by Kate Karstens
Falls Church’s David Nelson has been declared the worst fantasy genre writer of 2015. With a single lead filled with satirical elvish names, the perfect elements to a mystical cookout, and, of course, the thrill of unexpected company, Nelson has won the Bulwer-Lytton Fiction contest for the Fantasy category.
Named after the Victorian novelist, Edward George Bulwer-Lytton, the contest strives to find wretched leads similar to those of Bulwer-Lytton, such as, “It was a dark and stormy night,” from his 1830 novel, Paul Clifford.
Professor Scott Rice of the San Jose State University English department is the founder and judge of the contest that gathers thousands of horrible leads each year, all from those who hope to become the worst writer of them all.
Nelson’s entry, crafted over a year, is the epitome of everything a reader would love to hate:
“The three Black Forest Elves, Twinklemann, Sparklemann, and Von Dazzleberg, were sitting at their merry campfire, frying their wursts and hamhocks, slathering their rich black bread with the grease, drinking the icy magical Rhine-water, and one of them at least puffing away on a pudgy little elven-pipe, when who should show up but the OTHER famous elves Oberon, Titania, Galadriel, Elrond, Tinkerbell, the Munchkin lollipop dude, and that thing on the airplane wing in “Twilight Zone.”
However, fantasy is not the only genre where Nelson can allow his horrible writing to flourish. He also received a runner-up in both romance and science fiction. He sends in around 20 entries each year, and considering the truly horrendous writers who may send in upwards of 50 entries and receive no mention, Nelson is few and far between.
“I first heard about the contest ten years ago, and none of mine made any kind of the cut for the first four years,” said Nelson. “But five years ago I got an honorable mention, four years ago a category winner, then three years ago a category winner. I’m getting better at it.” By repeatedly looking at the writers who trumped Nelson in his beginning years, he learned what Professor Rice wants, and what he doesn’t.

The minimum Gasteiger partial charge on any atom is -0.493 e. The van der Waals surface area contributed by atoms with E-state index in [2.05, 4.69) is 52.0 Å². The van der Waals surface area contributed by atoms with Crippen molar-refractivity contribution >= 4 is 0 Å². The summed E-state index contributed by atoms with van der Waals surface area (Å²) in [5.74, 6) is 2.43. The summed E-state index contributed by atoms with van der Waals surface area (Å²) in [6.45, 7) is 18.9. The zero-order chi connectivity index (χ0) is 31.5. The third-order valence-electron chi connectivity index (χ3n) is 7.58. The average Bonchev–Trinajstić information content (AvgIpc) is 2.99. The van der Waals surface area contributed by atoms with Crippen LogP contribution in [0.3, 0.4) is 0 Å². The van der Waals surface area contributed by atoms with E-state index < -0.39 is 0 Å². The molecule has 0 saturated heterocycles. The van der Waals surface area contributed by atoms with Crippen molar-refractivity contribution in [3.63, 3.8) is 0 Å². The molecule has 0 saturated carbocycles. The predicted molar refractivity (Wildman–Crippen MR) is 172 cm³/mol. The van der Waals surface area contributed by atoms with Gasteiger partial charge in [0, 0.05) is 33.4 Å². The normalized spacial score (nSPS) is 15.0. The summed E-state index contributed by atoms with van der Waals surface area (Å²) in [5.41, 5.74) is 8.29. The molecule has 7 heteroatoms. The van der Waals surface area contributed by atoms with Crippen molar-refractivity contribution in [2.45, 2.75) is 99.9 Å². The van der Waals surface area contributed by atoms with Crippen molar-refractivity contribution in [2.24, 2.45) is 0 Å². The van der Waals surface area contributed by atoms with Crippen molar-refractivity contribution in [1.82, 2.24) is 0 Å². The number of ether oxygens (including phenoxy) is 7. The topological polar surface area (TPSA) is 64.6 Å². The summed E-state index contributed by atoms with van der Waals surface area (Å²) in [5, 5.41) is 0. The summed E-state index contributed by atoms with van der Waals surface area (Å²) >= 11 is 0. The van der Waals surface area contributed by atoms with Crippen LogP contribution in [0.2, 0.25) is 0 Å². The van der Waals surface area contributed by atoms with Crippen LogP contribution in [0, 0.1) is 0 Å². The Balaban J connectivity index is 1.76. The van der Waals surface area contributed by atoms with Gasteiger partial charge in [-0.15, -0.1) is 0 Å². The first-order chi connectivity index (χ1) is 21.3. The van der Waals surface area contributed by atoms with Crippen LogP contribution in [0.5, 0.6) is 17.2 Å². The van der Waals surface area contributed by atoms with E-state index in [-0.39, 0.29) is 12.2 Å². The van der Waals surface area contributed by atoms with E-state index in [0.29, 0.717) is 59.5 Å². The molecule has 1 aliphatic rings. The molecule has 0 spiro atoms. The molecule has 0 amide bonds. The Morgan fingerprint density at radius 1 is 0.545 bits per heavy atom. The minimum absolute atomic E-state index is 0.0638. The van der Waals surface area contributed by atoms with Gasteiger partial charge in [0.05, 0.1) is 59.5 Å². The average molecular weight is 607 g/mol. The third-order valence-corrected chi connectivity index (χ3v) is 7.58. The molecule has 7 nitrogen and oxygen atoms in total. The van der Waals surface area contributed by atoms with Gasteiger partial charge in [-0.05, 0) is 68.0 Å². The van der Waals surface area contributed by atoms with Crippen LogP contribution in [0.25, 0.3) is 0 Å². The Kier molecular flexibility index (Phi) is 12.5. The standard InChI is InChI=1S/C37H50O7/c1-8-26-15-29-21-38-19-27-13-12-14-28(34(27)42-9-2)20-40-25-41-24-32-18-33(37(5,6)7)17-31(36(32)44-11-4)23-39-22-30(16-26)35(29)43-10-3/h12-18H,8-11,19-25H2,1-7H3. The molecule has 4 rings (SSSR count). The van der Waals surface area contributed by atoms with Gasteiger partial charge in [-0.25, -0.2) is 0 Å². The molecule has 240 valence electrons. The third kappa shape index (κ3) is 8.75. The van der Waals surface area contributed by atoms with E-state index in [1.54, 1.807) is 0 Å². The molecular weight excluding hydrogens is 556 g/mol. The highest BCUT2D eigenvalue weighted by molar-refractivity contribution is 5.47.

“They don’t want gobbledy-gook,” he said. “It has to be funny bad writing…well-done bad writing.” This type of ghastly writing takes time and daily work. Nelson has around 40 entries in the works, aiming to perfect and craft, line-by-line. Some have been there for three years because Nelson has not been able to take the right angle. A surprising amount of thought goes into such atrocious writing.
“Where can I take it in one sentence, that’s funny, twisted, deadpan humor, pun worked in, anything,” he said.
“It’ll sit there and I’ll go back and forth with it. Finding new words, finding new ways to punctuate it, making it what I think is as good as I can do.”
With over 40 possible entries begging for Nelson to perfect them, he will start another next week in preparation for the upcoming 2016 contest. His daily-crossword puzzle has yet to win the overall contest prize, however with three mentions in a year, it is not far off.
Nelson hopes to create a novel later in life, putting an abhorrent lead to the test of developing an entire plot.